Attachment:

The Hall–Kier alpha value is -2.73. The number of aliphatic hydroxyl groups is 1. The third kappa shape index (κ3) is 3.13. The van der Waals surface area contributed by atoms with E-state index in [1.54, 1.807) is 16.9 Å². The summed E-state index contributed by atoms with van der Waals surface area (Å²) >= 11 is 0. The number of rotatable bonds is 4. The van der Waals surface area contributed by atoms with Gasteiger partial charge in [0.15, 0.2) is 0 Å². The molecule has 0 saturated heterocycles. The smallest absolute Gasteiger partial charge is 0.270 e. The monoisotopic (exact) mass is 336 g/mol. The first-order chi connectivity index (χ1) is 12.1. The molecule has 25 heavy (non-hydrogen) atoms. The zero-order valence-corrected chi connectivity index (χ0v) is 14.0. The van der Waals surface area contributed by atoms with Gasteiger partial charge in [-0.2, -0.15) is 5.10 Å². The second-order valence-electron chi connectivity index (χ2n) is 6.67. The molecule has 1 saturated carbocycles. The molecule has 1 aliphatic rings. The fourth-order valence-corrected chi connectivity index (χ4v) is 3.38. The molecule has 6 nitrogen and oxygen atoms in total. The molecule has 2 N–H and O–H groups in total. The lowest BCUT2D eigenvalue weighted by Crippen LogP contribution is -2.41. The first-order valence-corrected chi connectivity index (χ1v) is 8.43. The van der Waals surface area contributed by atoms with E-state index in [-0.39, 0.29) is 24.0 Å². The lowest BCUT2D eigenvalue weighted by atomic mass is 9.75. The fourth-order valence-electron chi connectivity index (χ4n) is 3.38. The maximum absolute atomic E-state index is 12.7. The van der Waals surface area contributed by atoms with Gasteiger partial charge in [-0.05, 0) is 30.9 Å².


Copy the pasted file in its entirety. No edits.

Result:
The Hall–Kier alpha value is -2.73. The number of aliphatic hydroxyl groups is 1. The third kappa shape index (κ3) is 3.13. The van der Waals surface area contributed by atoms with E-state index in [1.54, 1.807) is 16.9 Å². The summed E-state index contributed by atoms with van der Waals surface area (Å²) >= 11 is 0. The number of rotatable bonds is 4. The van der Waals surface area contributed by atoms with Gasteiger partial charge in [0.15, 0.2) is 0 Å². The molecule has 0 saturated heterocycles. The smallest absolute Gasteiger partial charge is 0.270 e. The monoisotopic (exact) mass is 336 g/mol. The first-order chi connectivity index (χ1) is 12.1. The molecule has 25 heavy (non-hydrogen) atoms. The zero-order valence-corrected chi connectivity index (χ0v) is 14.0. The van der Waals surface area contributed by atoms with Gasteiger partial charge in [-0.2, -0.15) is 5.10 Å². The second-order valence-electron chi connectivity index (χ2n) is 6.67. The molecule has 1 saturated carbocycles. The molecule has 1 aliphatic rings. The fourth-order valence-corrected chi connectivity index (χ4v) is 3.38. The molecule has 6 nitrogen and oxygen atoms in total. The molecule has 2 N–H and O–H groups in total. The lowest BCUT2D eigenvalue weighted by Crippen LogP contribution is -2.41. The first-order valence-corrected chi connectivity index (χ1v) is 8.43. The van der Waals surface area contributed by atoms with E-state index in [-0.39, 0.29) is 24.0 Å². The lowest BCUT2D eigenvalue weighted by atomic mass is 9.75. The fourth-order valence-electron chi connectivity index (χ4n) is 3.38. The maximum absolute atomic E-state index is 12.7. The van der Waals surface area contributed by atoms with Gasteiger partial charge in [-0.05, 0) is 30.9 Å².